Opioid prescribing and potential overdose errors among children 0 to 36 months old.
Basco WT Jr, Ebeling M, Garner SS, Hulsey TC, Simpson K. Clin Pediatr (Phila). 2015 May 13; [Epub ahead of print].
Children are particularly vulnerable to medication errors in the outpatient setting. This study found that prescribing errors were common in opioid pain medications dispensed to children, especially infants. These results suggest that opioid prescriptions for pediatric patients often contain potential overdose quantities and better safeguards are needed to prevent such incidents.
Common cause analysis.
Clapper C, Crea K. Patient Saf Qual Healthc. May/June 2010;7:30-35.
Identifying causes of adverse events detected by an automated trigger tool through in-depth analysis.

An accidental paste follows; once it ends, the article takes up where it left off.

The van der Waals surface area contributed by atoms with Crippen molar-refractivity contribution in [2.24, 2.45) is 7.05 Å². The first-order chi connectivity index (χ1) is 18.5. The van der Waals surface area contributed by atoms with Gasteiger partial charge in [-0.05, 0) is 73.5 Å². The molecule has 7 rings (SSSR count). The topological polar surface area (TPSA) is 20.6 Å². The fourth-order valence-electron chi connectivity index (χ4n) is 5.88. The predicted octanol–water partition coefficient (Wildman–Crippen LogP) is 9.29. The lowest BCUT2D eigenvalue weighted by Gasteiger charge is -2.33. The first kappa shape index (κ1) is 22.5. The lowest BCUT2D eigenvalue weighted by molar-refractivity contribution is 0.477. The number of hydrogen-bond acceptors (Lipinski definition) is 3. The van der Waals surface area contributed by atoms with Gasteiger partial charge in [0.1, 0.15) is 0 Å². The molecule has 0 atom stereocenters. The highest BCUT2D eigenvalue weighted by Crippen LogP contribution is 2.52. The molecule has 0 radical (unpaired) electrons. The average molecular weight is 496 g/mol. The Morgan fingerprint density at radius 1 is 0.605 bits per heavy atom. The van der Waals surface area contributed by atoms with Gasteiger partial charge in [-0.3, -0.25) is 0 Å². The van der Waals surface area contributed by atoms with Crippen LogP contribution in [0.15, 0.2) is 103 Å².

Muething SE, Conway PH, Kloppenborg E, et al. Qual Saf Health Care. 2010;19:435-439.
Part 1: Results of survey on pediatric medication safety—more is needed to protect hospitalized children from medication errors.
ISMP Medication Safety Alert! Acute Care Edition. June 4, 2015;20:1-6.
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The absence of a drug–disease interaction alert leads to a child's death.
ISMP Medication Safety Alert! Acute Care Edition. May 21, 2015;20:1-4.